Snakes on a plane is a ridiculous movie concept, but the release of the movie has certainly helped us all to pay a bit more attention to real-life snakes on a plane scenarios. A Qantas flight from Australia to Japan was delayed for a full day recently when a Mandarin rat snake was discovered on board. Mandarin rat snakes are nonvenomous and small — adults don’t usually grow any longer than seven inches, though this particular snake was eight inches long. The snake was removed and eventually euthanized.
Other stories of snakes on a plane:
95 Live Boa Constrictors On A Plane
4 Snakes On A Plane
4 Baby Pythons On A Plane
Thousands Of Snakes On A Plane
14 Royal Pythons On A Plane
You know that the United Arab Emirates is not to be outdone, right? So, when an 89-year-old lady’s dog gets loose on an American flight, the Middle East has to find a way to trump it. And, you know it was better than a dog and a cat or an angry monkey.
On a flight from Indonesia to the United Arab Emirates, a passenger was reported to have “four snakes, two parrots and a squirrel inside a box” … not to mention other animals! I seriously want to know how the hell this stuff made it onto the plane!
Though the police in Abu Dhabi didn’t reveal the snake species, a newspaper in Dubai hit up a few experts and said they were “reticulated and blood pythons, both non-venomous,” according to the Associated Press.
[photo by goingslo via Flickr]
First it was monkeys, and now this. A Malaysian man pleaded guilty to smuggling after 95 live boa constrictors burst out of his bag on a luggage belt in the Kuala Lumpur International Airport last week.
Ken Liang “Anson” Wong, 52, was charged with exporting the snakes without a permit, said Shamsuddin Osman, a Malaysian wildlife department official. He will face six months in prison and the equivalent of a $50,000 fine, said Faridz Gohim Abdullah, a prosecuting officer representing Malaysia’s wildlife department. The maximum fine for this crime is up to seven years in jail.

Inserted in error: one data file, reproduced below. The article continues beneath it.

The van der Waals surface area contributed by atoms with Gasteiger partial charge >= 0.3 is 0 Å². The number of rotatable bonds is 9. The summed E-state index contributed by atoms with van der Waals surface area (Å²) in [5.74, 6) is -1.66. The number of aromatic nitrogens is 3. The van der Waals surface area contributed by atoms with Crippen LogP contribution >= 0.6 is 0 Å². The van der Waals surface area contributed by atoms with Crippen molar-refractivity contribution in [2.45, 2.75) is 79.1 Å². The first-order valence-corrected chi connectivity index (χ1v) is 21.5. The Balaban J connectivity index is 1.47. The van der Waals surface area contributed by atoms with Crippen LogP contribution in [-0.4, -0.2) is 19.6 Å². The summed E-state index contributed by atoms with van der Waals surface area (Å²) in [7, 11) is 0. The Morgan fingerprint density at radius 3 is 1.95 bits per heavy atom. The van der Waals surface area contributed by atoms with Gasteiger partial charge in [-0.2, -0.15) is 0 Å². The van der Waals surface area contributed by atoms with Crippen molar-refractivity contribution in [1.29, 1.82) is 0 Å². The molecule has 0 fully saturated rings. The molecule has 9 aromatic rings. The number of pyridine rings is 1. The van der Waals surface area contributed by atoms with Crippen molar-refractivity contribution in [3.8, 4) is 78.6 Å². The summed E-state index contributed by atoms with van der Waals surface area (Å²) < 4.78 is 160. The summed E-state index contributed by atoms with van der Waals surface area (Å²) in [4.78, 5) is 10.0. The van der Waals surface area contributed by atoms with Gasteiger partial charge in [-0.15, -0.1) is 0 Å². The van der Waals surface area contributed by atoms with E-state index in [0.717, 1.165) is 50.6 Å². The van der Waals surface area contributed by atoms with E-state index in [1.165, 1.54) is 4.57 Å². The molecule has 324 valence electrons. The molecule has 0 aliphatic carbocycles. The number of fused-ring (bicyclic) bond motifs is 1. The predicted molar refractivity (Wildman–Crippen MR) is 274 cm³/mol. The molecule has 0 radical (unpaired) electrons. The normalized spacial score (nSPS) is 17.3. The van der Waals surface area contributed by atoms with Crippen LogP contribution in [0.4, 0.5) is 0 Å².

Previously, Wong was sentenced to nearly six years in a U.S. prison in 2001 after he was found guilty of running an animal smuggling ring between Asia and Africa. He was arrested in Mexico in 1998. It is unknown if he served the full six-year sentence.
The most recent arrest took place as Wong was en route to Jakarta, Indonesia. The bag was also found to contain several other snakes and a turtle.
The criminal charges involve the boa constrictors only, because the other animals are not listed as endangered. All of the animals are alive and under the care of wildlife officials, Shamsuddin said.
In July, parliament passed a new law to punish poachers and smugglers more severely, but the act has not yet taken effect.
Activists are urging the government to seek the maximum seven year sentence against Wong, but it prosecutor Abdullah said he was planning to discuss with other government authorities whether to appeal the court’s ruling and seek a tougher sentence.
Image courtesy of http://nas.er.usgs.gov/.
The fine folks at Travelocity did a poll a couple of months ago to find out the most annoying type of passenger to be seated next to on an airplane. People with poor hygiene and those who cough or sneeze came out on top, but there’s one category they missed–the guy with reptiles strapped to his body.
Customs officials in Norway have arrested a man who had 14 royal pythons and 10 albino leopard geckos hidden under his clothing. He had rolled up the pythons in socks and put the geckos inside boxes, and then taped them to his chest and legs. The animals had a total value of about $10,000.
While that’s pretty high on the ick scale, the scariest thing is that officials didn’t become suspicious until they did a routine check of his luggage and found a tarantula, at which point they searched him. This amazing video shows him all geared up and ready to fly.
This story begs the question–how often do people get away with this? How often have you sat next to someone covered in creepy crawlies? And how would you know?
Enjoy your flight!
First snakes on a plane, now scorpions.
Doug Herbstommer was traveling from Phoenix to Indianapolis on Southwest Airlines and was apparently carrying some non-TSA approved items in his carry-on. As he was rummaging through his bag, he was stung by a scorpion, identified as an Arizona bark scorpion, which had presumably gotten into his bag in Phoenix and come along for the ride. The sting of this kind of scorpion is rarely fatal and Herbstommer was treated when the plane landed in Indianapolis.
Several more baby scorpions were found in Herbstommer’s luggage and in the overhead bin of the plane. They were removed and the jet was fumigated as a precaution.
[via USA Today]